The second bank failure of 2014 occurred today when regulators closed down The Bank of Union, El Reno, OK. Founded in 1900, The Bank of Union had survived financial panics, depressions and two world wars but found itself unable to cope with a massive amount of defaulted loans.
As of September 30, 2013, The Bank of Union had an astronomical troubled asset ratio of 330% and its capital levels were virtually depleted. The troubled asset ratio compares the amount of defaulted loans to the level of capital. When a bank’s troubled asset ratio exceeds 100% the odds of recovery are close to zero and regulators are required to take action to protect depositors.
After closing down The Bank of Union, the Oklahoma State Banking Department appointed the FDIC as receiver. To protect insured depositors, the FDIC sold the insolvent bank to BancFirst, Oklahoma City, OK, which will assume the deposits of The Bank of Union. Both branches of The Bank of Union will reopen as branches of BancFirst and deposit insurance will continue uninterrupted up to the applicable limits. Over the weekend, depositors of The Bank of Union will have access to their money through the use of ATMs, checking accounts and debit cards.
Some depositors who had funds in The Bank of Union held in the name of a broker will have to wait for their money until the broker completes a series of paperwork required by the FDIC. Brokered deposits typically represent money that is searching for above average CD rates. Although brokered funds are covered by FDIC deposit insurance, the FDIC will not release the brokered deposits until the broker completes the necessary paperwork to prove account ownership. In addition to waiting for their funds, depositors with brokered CDs will be cashed out regardless of the original rate and term of the CD and will have to reinvest their money elsewhere.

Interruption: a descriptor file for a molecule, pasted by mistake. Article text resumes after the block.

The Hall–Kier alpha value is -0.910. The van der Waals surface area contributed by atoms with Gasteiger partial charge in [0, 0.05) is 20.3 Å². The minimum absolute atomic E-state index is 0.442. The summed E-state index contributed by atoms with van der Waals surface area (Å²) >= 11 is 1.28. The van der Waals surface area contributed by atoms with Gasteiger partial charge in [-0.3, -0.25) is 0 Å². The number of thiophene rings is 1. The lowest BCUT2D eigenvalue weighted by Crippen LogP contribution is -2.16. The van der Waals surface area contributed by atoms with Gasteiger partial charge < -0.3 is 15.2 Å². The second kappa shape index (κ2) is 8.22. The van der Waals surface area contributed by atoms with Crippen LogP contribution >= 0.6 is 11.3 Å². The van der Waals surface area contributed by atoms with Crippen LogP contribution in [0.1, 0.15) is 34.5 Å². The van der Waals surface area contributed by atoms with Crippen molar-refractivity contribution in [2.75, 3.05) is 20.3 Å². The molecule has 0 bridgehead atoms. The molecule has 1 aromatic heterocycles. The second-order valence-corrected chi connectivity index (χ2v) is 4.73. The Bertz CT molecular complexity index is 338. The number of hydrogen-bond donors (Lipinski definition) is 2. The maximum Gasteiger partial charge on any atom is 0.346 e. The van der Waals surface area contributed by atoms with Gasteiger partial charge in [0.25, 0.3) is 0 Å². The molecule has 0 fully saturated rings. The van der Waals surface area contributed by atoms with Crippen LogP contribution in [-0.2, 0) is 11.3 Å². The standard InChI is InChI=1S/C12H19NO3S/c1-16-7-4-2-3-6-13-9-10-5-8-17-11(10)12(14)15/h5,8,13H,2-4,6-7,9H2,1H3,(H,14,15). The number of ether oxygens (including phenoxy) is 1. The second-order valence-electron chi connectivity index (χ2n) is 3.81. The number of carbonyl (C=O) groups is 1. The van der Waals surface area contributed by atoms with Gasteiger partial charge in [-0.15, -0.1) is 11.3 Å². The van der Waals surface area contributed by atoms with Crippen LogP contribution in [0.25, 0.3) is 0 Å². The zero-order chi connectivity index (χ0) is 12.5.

As of September 30, 2013, The Bank of Union had total deposits of $328.8 million and total assets of $331.4 million. BancFirst agreed to purchase only $225.5 million of The Bank of Union’s assets leaving the FDIC stuck with the balance of $105.9 million which will be held by the FDIC as “resolution receivables”. As of September 30, 2013 the FDIC was holding a total of $16.9 billion in failed bank assets classified as resolution receivables down from $23.1 billion in the previous year. At the height of the banking crisis during 2009, the amount of resolution receivables held by the FDIC had ballooned to $38.4 billion.
Although the number of problem banks has declined by 40% over the past ten quarters from 888 to 515, the number of problem banks still remains very high by historical standards. More than six years after the banking crisis began problem banks still represent 7.4% of all FDIC insured institutions. Prior to the banking crisis that began in 2008 the number of problem banks were almost statistically insignificant. Since 2008 a total of 491 banks have collapsed as a result of capital depletion caused by defaulted loans.
The cost to the FDIC deposit insurance fund for the failure of The Bank of Union is estimated at $70.0 million. The Bank of Union is the second banking failure of 2014. The previous bank failure in Oklahoma occurred in June 2012.